VII. Siegfried Line

The terrific strain on our supply lines, stretched to the breaking point by our rapid advances, now loomed as the one thing capable of stopping the march into Germany. After a 70-mile march on September 7 from Mons to Huy, Belgium, the Battalion was out of gas completely. However, after gasoline had been flown to the front by transport planes, the Battalion moved on to the vicinity of Herve, Belgium, on September 10 after strict apportionment of gasoline. On this move the Battalion passed through the city of Liege where it received a tumultous welcome from the citizens and crossed the Meuse River, another named steeped in the laurels of the great offensive in 1918.

During this fast-moving warfare, reconnaissance elements were roaming far in front of the combat elements in an effort to discover enemy pockets of resistance as well as to reconnoiter the routes to be used by the speeding combat teams.

It was on September 11 as the 745th rapidly was approaching the German border and the ramparts of the famed Siegfried Line that Lt. Glennis W. Thompson's reconnaissance platoon ran into a pocket of enemy a little too large for it to handle. Going into the village of Hockelbach, east of Herve, Belgium, the platoon contacted enemy elements and took several prisoners who asserted that the enemy was in strength in the area. As the platoon started to leave the town, tanks and small arms fired on the platoon's vehicles. Four men were killed, five wounded and two missing in action.

On September 12 tanks of the Battalion moved out to attack the Siegfried Line. Company "A" and Company "D" pushed as far as Eyenatten on the 12th and the following day crossed the German border to attack the defenses of the Siegfried Line in the face of heavy artillery fire and stubborn resistance from the enemy manning anti-tank guns and pillboxes. After overcoming enemy opposition, the breach was forced through the dragon teeth, anti-tank ditches, pillboxes, roadblocks and felled trees. Resistance by enemy infantry bordered on the fanatical, but the vigorous aggressiveness and terrific firepower of the 745th's tanks enabled them to overcome all opposition and force the initial breach through the German's famed defenses.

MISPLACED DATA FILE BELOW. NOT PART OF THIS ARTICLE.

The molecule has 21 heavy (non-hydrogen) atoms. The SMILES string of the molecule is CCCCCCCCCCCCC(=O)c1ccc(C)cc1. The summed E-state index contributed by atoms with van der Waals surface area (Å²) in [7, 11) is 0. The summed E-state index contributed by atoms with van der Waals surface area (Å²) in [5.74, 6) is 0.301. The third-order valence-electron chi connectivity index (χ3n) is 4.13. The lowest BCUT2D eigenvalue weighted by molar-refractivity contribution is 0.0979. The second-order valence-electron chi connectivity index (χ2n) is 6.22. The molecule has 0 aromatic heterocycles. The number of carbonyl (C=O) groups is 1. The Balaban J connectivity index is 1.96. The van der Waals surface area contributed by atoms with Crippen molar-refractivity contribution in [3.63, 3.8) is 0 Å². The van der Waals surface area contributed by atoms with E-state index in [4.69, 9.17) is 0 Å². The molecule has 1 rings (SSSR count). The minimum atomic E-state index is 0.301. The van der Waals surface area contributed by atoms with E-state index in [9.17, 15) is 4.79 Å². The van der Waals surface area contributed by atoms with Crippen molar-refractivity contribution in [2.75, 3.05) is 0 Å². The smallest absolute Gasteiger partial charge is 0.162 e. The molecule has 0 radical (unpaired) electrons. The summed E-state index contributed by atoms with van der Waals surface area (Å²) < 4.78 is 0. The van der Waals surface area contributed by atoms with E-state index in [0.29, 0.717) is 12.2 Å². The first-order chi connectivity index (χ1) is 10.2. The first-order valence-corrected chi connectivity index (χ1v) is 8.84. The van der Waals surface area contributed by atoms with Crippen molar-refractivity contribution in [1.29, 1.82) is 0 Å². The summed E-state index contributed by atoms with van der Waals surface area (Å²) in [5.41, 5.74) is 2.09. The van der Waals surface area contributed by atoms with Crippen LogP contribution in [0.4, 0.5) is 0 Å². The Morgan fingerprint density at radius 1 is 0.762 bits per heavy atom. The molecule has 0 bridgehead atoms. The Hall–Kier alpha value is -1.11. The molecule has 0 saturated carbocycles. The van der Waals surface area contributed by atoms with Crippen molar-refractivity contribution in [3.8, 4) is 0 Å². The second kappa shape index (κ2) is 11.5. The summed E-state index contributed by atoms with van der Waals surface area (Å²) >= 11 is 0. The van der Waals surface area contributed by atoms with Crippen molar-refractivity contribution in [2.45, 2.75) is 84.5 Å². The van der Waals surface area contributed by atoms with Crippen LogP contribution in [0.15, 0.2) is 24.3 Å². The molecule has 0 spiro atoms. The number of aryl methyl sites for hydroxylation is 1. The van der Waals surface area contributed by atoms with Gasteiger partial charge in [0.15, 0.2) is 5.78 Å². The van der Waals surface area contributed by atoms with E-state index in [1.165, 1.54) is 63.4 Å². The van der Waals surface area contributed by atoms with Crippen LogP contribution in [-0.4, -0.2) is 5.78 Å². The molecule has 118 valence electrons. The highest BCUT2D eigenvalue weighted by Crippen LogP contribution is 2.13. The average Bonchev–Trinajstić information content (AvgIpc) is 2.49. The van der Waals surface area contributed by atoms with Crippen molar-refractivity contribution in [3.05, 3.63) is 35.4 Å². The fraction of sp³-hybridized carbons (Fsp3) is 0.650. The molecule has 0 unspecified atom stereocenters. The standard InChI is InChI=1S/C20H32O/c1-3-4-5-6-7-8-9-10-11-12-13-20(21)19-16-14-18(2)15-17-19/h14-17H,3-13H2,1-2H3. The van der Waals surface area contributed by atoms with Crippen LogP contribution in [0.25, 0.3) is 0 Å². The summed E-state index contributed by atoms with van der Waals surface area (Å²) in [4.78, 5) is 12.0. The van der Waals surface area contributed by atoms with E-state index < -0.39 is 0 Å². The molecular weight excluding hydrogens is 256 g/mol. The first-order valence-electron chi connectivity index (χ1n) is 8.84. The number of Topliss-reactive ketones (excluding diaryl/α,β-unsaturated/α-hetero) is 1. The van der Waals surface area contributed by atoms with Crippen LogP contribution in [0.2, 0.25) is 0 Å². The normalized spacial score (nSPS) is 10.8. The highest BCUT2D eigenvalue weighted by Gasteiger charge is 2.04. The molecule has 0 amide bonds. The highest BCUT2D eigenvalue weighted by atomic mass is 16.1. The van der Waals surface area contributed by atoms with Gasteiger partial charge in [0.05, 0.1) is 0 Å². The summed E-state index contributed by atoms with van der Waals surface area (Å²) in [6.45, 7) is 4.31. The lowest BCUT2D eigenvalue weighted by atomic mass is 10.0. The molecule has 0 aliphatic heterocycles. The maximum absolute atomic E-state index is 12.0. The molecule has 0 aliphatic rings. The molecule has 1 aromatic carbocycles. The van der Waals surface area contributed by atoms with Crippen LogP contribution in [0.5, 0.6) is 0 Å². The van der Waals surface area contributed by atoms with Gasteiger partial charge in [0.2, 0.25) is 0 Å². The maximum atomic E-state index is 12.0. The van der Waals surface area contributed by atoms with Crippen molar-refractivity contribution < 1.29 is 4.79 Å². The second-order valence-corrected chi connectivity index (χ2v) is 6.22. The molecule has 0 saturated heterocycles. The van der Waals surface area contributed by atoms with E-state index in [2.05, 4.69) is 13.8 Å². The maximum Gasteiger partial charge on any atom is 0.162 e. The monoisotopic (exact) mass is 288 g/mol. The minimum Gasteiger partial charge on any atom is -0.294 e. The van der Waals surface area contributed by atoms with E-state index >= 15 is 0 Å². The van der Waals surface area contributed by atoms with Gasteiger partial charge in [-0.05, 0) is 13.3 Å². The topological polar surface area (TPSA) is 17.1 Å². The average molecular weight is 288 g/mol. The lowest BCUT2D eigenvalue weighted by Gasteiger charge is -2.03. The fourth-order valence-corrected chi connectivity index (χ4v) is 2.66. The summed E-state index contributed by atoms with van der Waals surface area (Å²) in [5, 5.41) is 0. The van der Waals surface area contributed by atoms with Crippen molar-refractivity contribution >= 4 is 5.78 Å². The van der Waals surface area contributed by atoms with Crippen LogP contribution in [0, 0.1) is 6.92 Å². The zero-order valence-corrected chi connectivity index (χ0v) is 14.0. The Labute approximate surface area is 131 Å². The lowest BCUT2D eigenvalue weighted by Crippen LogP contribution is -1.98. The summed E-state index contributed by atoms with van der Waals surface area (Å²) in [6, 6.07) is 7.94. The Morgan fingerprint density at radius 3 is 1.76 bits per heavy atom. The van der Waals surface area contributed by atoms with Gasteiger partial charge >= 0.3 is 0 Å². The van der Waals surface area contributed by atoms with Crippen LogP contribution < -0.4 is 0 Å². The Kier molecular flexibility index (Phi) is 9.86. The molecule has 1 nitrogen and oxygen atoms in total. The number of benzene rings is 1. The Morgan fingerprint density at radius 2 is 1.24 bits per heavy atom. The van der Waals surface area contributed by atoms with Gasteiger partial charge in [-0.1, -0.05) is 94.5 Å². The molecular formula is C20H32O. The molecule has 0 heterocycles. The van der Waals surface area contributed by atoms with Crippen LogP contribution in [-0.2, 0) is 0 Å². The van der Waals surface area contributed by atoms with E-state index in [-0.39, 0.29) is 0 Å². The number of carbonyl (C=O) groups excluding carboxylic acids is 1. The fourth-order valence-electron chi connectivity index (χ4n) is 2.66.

While these forces were moving into position south of Aachen, the second and third platoons of Company "B" were moving into the sector northwest of Aachen in the lower tip of Holland. The global aspect of the war was graphically illustrated at this stage by the fact that the Battalion had two platoons in Holland, four platoons in Belgium, the mail orderly in France, wounded in France and England, and the remainder of the Battalion in Germany.

Continuing against very stiff opposition, the Battalion advanced toward the industrial city of Stolberg, five miles east of Aachen. Stolberg, which proved to be the anchor of the Allies' farthest penetration into Germany for two months, was defended strongly, the enemy using each house as a gun emplacement and each street as a line of fire. Several strong counterattacks came against the battalion here, and the assault gun platoon played a major role in halting one of these by firing time fire at the shortest possible range as the enemy stormed a ridge in front of its positions.

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